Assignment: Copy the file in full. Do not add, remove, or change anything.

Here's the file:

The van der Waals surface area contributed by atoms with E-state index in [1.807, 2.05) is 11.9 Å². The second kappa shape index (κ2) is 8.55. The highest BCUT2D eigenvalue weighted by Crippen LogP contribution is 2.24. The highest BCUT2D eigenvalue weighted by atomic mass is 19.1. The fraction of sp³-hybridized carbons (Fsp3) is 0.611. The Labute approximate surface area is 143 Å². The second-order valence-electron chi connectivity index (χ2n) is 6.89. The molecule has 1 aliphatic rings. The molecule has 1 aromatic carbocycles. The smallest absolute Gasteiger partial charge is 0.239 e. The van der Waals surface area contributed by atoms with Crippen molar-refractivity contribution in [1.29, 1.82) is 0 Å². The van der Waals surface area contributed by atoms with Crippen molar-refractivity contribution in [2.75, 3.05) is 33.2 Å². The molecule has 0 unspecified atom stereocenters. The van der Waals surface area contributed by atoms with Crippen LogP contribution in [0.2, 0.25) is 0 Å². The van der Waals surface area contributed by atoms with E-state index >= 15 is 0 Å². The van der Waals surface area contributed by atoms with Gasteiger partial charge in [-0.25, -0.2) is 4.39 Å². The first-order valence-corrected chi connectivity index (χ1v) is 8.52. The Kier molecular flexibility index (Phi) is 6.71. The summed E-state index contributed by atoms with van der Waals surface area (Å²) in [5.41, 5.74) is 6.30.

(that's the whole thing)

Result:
The van der Waals surface area contributed by atoms with E-state index in [1.807, 2.05) is 11.9 Å². The second kappa shape index (κ2) is 8.55. The highest BCUT2D eigenvalue weighted by Crippen LogP contribution is 2.24. The highest BCUT2D eigenvalue weighted by atomic mass is 19.1. The fraction of sp³-hybridized carbons (Fsp3) is 0.611. The Labute approximate surface area is 143 Å². The second-order valence-electron chi connectivity index (χ2n) is 6.89. The molecule has 1 aliphatic rings. The molecule has 1 aromatic carbocycles. The smallest absolute Gasteiger partial charge is 0.239 e. The van der Waals surface area contributed by atoms with Crippen molar-refractivity contribution in [1.29, 1.82) is 0 Å². The van der Waals surface area contributed by atoms with Crippen molar-refractivity contribution in [2.75, 3.05) is 33.2 Å². The molecule has 0 unspecified atom stereocenters. The van der Waals surface area contributed by atoms with Crippen LogP contribution in [0.2, 0.25) is 0 Å². The van der Waals surface area contributed by atoms with E-state index >= 15 is 0 Å². The van der Waals surface area contributed by atoms with Gasteiger partial charge in [-0.25, -0.2) is 4.39 Å². The first-order valence-corrected chi connectivity index (χ1v) is 8.52. The Kier molecular flexibility index (Phi) is 6.71. The summed E-state index contributed by atoms with van der Waals surface area (Å²) in [5.41, 5.74) is 6.30.